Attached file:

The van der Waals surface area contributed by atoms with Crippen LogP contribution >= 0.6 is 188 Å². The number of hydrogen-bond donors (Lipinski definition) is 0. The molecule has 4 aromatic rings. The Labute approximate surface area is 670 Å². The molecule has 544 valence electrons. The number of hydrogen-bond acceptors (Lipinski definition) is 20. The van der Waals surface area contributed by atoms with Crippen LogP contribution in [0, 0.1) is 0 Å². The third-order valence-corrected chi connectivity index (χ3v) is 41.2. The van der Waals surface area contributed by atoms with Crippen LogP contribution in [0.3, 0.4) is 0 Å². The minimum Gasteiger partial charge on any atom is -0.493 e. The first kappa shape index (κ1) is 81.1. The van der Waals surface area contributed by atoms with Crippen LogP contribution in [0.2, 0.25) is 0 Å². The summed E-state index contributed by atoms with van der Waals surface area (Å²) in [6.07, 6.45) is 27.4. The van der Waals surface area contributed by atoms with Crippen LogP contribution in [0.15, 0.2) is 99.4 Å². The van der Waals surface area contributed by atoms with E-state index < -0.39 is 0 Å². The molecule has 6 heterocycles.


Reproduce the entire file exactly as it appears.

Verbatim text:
The van der Waals surface area contributed by atoms with Crippen LogP contribution >= 0.6 is 188 Å². The number of hydrogen-bond donors (Lipinski definition) is 0. The molecule has 4 aromatic rings. The Labute approximate surface area is 670 Å². The molecule has 544 valence electrons. The number of hydrogen-bond acceptors (Lipinski definition) is 20. The van der Waals surface area contributed by atoms with Crippen LogP contribution in [0, 0.1) is 0 Å². The third-order valence-corrected chi connectivity index (χ3v) is 41.2. The van der Waals surface area contributed by atoms with Crippen LogP contribution in [0.3, 0.4) is 0 Å². The minimum Gasteiger partial charge on any atom is -0.493 e. The first kappa shape index (κ1) is 81.1. The van der Waals surface area contributed by atoms with Crippen LogP contribution in [0.2, 0.25) is 0 Å². The summed E-state index contributed by atoms with van der Waals surface area (Å²) in [6.07, 6.45) is 27.4. The van der Waals surface area contributed by atoms with Crippen LogP contribution in [0.15, 0.2) is 99.4 Å². The van der Waals surface area contributed by atoms with E-state index < -0.39 is 0 Å². The molecule has 6 heterocycles.